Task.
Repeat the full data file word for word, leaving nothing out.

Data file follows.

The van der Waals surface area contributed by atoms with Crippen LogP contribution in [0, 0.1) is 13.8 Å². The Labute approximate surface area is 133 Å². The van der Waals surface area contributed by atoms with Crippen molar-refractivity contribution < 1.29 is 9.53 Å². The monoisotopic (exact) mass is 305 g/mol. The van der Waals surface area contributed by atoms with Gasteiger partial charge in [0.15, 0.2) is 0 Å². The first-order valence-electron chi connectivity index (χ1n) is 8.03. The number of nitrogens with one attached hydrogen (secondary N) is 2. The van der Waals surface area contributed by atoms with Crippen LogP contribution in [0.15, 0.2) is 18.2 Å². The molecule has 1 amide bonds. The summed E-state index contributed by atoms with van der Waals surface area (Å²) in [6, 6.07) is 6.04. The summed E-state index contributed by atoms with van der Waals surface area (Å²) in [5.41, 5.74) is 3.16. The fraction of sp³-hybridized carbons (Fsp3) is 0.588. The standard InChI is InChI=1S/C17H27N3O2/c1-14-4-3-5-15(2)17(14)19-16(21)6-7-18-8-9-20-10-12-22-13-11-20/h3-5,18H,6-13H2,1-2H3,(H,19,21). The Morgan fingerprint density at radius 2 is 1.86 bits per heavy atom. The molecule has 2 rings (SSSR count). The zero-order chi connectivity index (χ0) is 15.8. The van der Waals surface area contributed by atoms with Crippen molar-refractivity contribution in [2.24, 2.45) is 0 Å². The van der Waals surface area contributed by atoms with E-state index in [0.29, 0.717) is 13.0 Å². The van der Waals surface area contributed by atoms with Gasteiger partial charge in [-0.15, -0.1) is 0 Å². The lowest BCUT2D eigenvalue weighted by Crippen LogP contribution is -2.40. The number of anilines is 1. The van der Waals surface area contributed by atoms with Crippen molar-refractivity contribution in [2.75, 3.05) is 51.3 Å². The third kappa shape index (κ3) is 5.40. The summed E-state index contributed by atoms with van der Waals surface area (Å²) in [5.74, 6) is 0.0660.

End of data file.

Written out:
The van der Waals surface area contributed by atoms with Crippen LogP contribution in [0, 0.1) is 13.8 Å². The Labute approximate surface area is 133 Å². The van der Waals surface area contributed by atoms with Crippen molar-refractivity contribution < 1.29 is 9.53 Å². The monoisotopic (exact) mass is 305 g/mol. The van der Waals surface area contributed by atoms with Gasteiger partial charge in [0.15, 0.2) is 0 Å². The first-order valence-electron chi connectivity index (χ1n) is 8.03. The number of nitrogens with one attached hydrogen (secondary N) is 2. The van der Waals surface area contributed by atoms with Crippen LogP contribution in [0.15, 0.2) is 18.2 Å². The molecule has 1 amide bonds. The summed E-state index contributed by atoms with van der Waals surface area (Å²) in [6, 6.07) is 6.04. The summed E-state index contributed by atoms with van der Waals surface area (Å²) in [5.41, 5.74) is 3.16. The fraction of sp³-hybridized carbons (Fsp3) is 0.588. The standard InChI is InChI=1S/C17H27N3O2/c1-14-4-3-5-15(2)17(14)19-16(21)6-7-18-8-9-20-10-12-22-13-11-20/h3-5,18H,6-13H2,1-2H3,(H,19,21). The Morgan fingerprint density at radius 2 is 1.86 bits per heavy atom. The molecule has 2 rings (SSSR count). The zero-order chi connectivity index (χ0) is 15.8. The van der Waals surface area contributed by atoms with Crippen molar-refractivity contribution in [2.24, 2.45) is 0 Å². The van der Waals surface area contributed by atoms with E-state index in [0.29, 0.717) is 13.0 Å². The van der Waals surface area contributed by atoms with Gasteiger partial charge in [-0.15, -0.1) is 0 Å². The lowest BCUT2D eigenvalue weighted by Crippen LogP contribution is -2.40. The number of anilines is 1. The van der Waals surface area contributed by atoms with Crippen molar-refractivity contribution in [2.75, 3.05) is 51.3 Å². The third kappa shape index (κ3) is 5.40. The summed E-state index contributed by atoms with van der Waals surface area (Å²) in [5.74, 6) is 0.0660.